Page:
• Evidence from the newly developing South-East Asian Tigers’ experiences also indicates that the total productivity growth in these economies has been low in spite of the liberalization and significant inflows of FDI which ought to have brought in newer technologies. What this implies is that low technological capability might coexist with the capability to successfully use new technologies. It must therefore be remembered that the simple act of high-technology production in any country does not ensure that efficient learning has occurred, and the latter depends on a host of other factors other than technology transfer per se. Studies undertaken also reveal that developing countries attract only marginal shares of foreign affiliate research, and much of what they get relates to production, adaptation and technical support (i.e. know-how) rather than relating to innovation (know-why).
  • The extent of technology and management of know-how transfer by the MNCs depend to a large extent on their corporate strategy; for example, firms desiring to have a longer-term relationship with the suppliers (rather than those simply using the host country as a marketing/export base) will be more inclined to effect transfer technology. As pointed out in the World Investment Report, 2000, MNCs may restrict the access of particular affiliates to technology in order to minimise inter-affiliate competition. It is noted that MNCs are more likely to licence older technologies from which they have already derived significant rents than newer technologies on which there are still relying for market leadership. Further, they may hold back the upgrading of the affiliate technology or invest insufficiently in host-country training and R&D in accordance with their global corporate strategies. Therefore, arguing that FDI inflows and economic liberalization automatically facilitates technology transfer is being extremely naïve.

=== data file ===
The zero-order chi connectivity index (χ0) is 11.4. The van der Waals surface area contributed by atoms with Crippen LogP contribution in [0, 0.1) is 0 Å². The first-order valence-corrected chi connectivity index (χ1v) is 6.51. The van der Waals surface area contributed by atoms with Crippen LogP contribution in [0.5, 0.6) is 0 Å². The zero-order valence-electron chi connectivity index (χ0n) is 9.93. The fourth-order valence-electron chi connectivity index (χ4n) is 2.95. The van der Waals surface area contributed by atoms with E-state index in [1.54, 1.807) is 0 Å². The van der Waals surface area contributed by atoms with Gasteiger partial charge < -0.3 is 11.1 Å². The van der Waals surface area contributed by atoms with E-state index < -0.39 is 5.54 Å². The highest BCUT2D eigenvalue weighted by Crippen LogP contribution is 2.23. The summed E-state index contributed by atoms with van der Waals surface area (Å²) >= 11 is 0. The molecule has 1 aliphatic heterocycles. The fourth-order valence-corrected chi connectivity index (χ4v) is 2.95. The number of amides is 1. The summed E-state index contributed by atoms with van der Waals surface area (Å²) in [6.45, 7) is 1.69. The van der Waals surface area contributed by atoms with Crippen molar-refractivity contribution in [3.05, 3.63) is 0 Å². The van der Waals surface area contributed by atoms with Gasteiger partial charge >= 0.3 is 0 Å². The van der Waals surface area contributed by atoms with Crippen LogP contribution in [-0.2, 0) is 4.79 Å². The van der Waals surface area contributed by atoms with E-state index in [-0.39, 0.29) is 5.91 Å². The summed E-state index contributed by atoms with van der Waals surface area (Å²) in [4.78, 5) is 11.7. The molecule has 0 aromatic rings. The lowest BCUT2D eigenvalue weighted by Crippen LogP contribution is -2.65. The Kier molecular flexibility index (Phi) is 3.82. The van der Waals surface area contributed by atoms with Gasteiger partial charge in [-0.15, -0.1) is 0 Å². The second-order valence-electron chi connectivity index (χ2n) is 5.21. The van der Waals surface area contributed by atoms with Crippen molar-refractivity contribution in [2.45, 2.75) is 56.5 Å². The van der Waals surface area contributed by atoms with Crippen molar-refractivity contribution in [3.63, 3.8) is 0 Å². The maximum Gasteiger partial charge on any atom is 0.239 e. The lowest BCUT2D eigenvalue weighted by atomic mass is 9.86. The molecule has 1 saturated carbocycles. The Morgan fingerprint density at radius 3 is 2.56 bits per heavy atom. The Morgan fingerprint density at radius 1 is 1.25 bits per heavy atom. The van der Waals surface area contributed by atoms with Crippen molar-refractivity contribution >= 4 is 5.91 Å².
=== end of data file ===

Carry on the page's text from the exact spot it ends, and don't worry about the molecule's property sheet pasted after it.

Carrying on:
• It is also important to underline that MNC presence through export-led FDI has mixed implications for the local technological activity in different economies. In industrially-advanced countries, MNC export activity can have significant inputs of indigenous content and design, and interact with and contribute to the local technological know-why base. In low-wage, less industrialized countries, MNC exports are driven mainly by cheap labour, and have low levels of local technological content. Between these two extremes, a number of combinations of MNC presence and technological activity are possible. Even in cases of MNC-driven assembly activity, there may be scope for creation of local technological capabilities, but the learning tends to be concentrated in operational capabilities rather than in the know-why. For this reason, even in the most liberalised countries, once allowed in, investors are induced to diffuse technologies locally. Singapore, for example, was also found to have used selectivity in a strong way to initially attract investors into targeted activities, and later to upgrade their technological content.
  • The issue of technology is at the core of development debate. Development on a self-sustaining basis has, as its essential pre-condition, development of technological capabilities and the ability to attract and absorb state-of-the-art technology. Transformation from a stage of low technological development to this stage would not be possible except through transfer of technology. However, the evidence as cited above, does indicate that, left to market forces, transfer and diffusion of technology may not materialise, especially in the case of developing countries. This allows the inevitable conclusion that developing countries should preserve their right and ability to influence foreign direct investment flows into their territories with a view to ensuring that it is accompanied by appropriate technology and that there is a sincere effort on the part of the investors to effect technology transfer so that productivity levels are enhanced and export capabilities augmented, which alone could assist in the increased participation of developing countries in the global market place.